Medications shouldn’t take the place of therapy to address mental-health issues caused by trauma, experts said.
“Our best use of medications should make you feel more like yourself and not less like yourself,” said Dr. Melanie Penner, who works at Holland Bloorview Kids Rehabilitation Hospital in Toronto.
Hatts Off declined repeated requests for an interview. In a statement, however, the company denied that it failed to provide kids with proper counselling and said it employs a full-time psychotherapist. It said it couldn’t comment on specific cases or individuals, citing “confidentiality.”
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It also said it has contracts with five other psychotherapists who offer a variety of counselling methods, such as cognitive behavioural therapy, art therapy, trauma therapy and addictions counselling, among others.
There are currently “44 children and youth under the age of 18 who are engaged in therapy,” Hatts Off chief operating officer Bronwyn Naylor said in the statement.
The company added that the COVID-19 pandemic restricted or shut down the ability to do most activities.
“Prior to the pandemic, residents were involved in horseback riding, tumbling and skating, as well as visits to the movies, apple picking, bowling, laser tag, swimming,” Naylor said.
Hatts Off wouldn’t comment on the use of medication.
“It would be well beyond the scope of a responsible residential care provider to attempt to question or otherwise interfere with a treatment plan for one of its residents,” Naylor said, adding that the company relies on “qualified, experienced, and reputable health care professionals.”
Hatts Off also said physical restraints are only used as a last resort when the safety of a child or other person is at immediate risk and after “lesser intrusive measures – like de-escalation techniques – have been attempted.”
A visit to the psychiatrist
When youth from some Hatts Off homes do visit a psychiatrist, many say they would visit Dr. Ramakrishna Surapaneni. His office is located in a strip plaza in Waterloo, inside a small pharmacy, a one-and-a-half-hour drive from Toronto.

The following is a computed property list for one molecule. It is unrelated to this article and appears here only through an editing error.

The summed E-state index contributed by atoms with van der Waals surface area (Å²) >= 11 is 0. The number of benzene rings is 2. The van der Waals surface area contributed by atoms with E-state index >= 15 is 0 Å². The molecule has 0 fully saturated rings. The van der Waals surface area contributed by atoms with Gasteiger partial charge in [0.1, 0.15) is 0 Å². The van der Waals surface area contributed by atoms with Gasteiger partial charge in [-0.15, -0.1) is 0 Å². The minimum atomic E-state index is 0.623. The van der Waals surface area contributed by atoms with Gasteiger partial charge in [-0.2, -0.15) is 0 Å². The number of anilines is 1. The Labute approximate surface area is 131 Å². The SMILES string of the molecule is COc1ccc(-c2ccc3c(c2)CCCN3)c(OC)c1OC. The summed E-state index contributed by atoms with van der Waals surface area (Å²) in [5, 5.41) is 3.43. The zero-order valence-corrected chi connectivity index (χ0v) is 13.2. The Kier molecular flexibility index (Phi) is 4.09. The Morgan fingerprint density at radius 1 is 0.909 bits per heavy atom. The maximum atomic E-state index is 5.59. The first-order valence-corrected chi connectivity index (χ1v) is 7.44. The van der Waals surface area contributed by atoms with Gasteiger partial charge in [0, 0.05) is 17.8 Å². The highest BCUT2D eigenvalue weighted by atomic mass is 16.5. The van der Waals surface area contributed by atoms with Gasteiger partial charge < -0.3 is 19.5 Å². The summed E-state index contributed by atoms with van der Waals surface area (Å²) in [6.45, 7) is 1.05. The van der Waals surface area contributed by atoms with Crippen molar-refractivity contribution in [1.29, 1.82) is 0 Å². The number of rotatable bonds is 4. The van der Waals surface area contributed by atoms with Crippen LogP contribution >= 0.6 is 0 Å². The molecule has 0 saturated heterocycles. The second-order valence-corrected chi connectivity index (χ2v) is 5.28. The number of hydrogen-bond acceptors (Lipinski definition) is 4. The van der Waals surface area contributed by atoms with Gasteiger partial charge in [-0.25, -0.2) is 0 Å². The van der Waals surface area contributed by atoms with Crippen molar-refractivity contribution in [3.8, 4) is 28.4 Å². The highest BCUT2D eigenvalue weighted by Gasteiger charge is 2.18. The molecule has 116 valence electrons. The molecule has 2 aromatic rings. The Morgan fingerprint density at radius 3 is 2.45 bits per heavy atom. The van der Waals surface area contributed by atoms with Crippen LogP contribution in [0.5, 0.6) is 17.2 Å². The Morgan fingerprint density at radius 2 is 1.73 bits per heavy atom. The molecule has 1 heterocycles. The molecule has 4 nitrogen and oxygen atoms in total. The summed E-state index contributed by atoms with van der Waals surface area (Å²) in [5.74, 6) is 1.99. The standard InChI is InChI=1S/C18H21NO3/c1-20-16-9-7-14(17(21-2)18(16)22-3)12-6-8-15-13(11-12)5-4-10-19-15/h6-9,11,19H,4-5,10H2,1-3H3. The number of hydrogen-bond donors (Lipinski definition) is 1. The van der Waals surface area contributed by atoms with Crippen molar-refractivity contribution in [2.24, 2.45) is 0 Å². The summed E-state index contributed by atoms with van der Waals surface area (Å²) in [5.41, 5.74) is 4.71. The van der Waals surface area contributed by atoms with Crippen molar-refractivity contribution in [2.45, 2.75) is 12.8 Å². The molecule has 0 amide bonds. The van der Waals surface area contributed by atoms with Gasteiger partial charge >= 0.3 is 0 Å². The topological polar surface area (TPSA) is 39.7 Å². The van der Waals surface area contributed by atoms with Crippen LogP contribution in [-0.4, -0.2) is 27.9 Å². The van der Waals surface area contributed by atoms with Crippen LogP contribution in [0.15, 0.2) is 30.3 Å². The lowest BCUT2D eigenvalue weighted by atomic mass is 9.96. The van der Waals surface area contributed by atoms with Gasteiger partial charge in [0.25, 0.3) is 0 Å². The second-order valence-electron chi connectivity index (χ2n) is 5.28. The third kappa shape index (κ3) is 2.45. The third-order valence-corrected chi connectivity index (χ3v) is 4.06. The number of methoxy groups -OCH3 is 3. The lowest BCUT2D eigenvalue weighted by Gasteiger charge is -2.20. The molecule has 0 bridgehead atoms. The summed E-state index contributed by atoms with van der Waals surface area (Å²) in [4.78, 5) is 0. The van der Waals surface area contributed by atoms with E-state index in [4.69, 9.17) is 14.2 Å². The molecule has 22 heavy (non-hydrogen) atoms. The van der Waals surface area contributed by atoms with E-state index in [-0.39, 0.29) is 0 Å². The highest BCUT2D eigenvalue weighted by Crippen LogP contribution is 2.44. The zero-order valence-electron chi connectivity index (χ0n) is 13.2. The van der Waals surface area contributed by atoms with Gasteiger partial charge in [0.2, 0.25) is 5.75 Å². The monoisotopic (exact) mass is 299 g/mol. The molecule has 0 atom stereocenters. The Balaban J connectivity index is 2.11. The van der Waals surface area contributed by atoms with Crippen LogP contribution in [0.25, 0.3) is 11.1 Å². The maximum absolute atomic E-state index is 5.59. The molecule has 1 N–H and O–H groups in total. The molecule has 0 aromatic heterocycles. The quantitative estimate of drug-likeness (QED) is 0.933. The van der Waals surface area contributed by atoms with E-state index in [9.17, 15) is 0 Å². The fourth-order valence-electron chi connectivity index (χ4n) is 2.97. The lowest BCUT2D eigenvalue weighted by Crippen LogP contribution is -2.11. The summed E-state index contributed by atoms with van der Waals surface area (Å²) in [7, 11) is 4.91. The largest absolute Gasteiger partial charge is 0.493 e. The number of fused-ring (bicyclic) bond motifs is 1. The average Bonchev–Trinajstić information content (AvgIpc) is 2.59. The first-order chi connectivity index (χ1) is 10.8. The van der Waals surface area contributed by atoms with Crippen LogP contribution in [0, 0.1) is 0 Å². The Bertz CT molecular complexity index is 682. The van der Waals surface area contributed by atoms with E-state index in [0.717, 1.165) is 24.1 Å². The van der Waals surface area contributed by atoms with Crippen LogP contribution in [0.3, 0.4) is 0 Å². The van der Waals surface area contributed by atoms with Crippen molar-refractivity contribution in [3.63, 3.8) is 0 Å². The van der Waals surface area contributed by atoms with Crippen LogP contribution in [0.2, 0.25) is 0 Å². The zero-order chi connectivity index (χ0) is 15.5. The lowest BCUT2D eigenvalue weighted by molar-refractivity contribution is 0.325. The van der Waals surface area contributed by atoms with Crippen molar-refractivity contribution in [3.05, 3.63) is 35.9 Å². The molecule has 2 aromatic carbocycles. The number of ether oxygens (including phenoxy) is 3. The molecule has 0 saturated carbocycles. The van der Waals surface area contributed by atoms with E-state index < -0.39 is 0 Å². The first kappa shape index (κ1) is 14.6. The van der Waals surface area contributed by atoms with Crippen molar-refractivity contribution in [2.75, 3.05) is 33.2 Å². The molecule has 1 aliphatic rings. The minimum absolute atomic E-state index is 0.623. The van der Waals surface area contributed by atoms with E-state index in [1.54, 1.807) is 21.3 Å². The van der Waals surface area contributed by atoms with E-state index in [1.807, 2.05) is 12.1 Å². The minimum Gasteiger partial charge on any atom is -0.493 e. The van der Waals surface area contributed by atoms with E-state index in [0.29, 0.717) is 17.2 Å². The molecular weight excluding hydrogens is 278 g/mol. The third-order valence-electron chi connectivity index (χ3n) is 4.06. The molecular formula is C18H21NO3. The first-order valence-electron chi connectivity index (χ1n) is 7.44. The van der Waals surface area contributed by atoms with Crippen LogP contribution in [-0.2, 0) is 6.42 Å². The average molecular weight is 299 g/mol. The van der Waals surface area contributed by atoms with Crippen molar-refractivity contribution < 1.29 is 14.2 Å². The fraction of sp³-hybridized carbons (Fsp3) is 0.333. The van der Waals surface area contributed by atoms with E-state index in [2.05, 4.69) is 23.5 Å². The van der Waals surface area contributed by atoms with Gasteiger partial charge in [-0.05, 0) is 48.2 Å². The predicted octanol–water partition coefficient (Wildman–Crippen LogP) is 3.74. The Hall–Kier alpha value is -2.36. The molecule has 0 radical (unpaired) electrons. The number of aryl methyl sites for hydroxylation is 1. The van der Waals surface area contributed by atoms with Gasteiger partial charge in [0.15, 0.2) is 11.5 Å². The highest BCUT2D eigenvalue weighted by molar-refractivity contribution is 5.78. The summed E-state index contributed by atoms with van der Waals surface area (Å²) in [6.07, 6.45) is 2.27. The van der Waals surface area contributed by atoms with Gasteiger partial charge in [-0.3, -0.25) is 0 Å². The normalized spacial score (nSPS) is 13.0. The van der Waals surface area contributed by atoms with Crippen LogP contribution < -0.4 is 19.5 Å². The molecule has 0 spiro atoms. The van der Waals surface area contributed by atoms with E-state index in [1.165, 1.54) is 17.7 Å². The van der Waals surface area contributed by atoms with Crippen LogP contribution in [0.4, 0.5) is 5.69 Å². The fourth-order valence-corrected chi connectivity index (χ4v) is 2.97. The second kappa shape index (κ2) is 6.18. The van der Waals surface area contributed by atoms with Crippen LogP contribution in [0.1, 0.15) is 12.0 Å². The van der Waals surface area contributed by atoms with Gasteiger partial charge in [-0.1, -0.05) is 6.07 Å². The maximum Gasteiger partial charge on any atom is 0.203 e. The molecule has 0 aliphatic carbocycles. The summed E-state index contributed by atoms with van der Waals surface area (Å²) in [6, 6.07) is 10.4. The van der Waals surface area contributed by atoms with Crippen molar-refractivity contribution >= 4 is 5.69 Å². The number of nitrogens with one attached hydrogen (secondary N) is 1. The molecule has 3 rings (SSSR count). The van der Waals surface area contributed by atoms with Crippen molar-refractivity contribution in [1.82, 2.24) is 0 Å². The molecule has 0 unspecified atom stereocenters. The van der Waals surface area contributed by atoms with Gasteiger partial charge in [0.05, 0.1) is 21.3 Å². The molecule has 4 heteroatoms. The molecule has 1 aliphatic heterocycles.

Former youth and staff said the appointments sometimes lasted only five to 20 minutes and felt transactional, with the doctor coming across as “cold,” and asking few questions about their health.
Some youth and staff described him as a “pill pusher.”
“I remember sitting in his office,” Burnette said. “It seemed like he was just used to going through the same routine.”
Every session ended with an increase in medication – never a decrease, according to former workers and youth.
“Based on that five- (or) 10-minute interaction, the doctor signs the prescriptions and you’re good to go,” said the former worker.
“(Dr. Surapaneni) was the essential piece to Hatts Off’s foundation,” they said. “Without him, you know, you wouldn’t be able to keep all the kids drugged and medicated.”
Burnette had been living with family in another province through a foster-care arrangement when she was suddenly told she was being moved back to Ontario.
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A social worker picked her up from Pearson International Airport, and drove her to a Hatts Off residence just outside of Brantford, Ont.
She said she experienced “suicidal ideation” and was depressed from the multiple pills a day.
“I felt like I wasn’t myself,” she recalled.
Grant Charles, an associate professor at the University of British Columbia’s School of Social Work, said staff without experience in caring for kids can often rely on medication to help “get them through the day.”
“Those workers, for the most part, are going to be focusing on control,” Charles said.
“That’s how they deal with the threat of violence against them. Medication is a nice way of dealing with that.”
At one point, Burnette said she was alarmed to learn a doctor working for Hatts Off had prescribed her with the antipsychotic Risperidone, which can be used to treat schizophrenia or bipolar disorder. She hasn’t ever been diagnosed with either, she said.
Months before leaving the care of Hatts Off, Burnette said another physician took her off most of the pills. Today, she only takes Prozac for anxiety and depression.
“Having actual therapy and coping mechanisms to deal with both past and present angers or frustrations or feelings would have been really helpful,” she said.
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Emails, calls and even a letter to Dr. Surapaneni seeking responses to our questions went unanswered.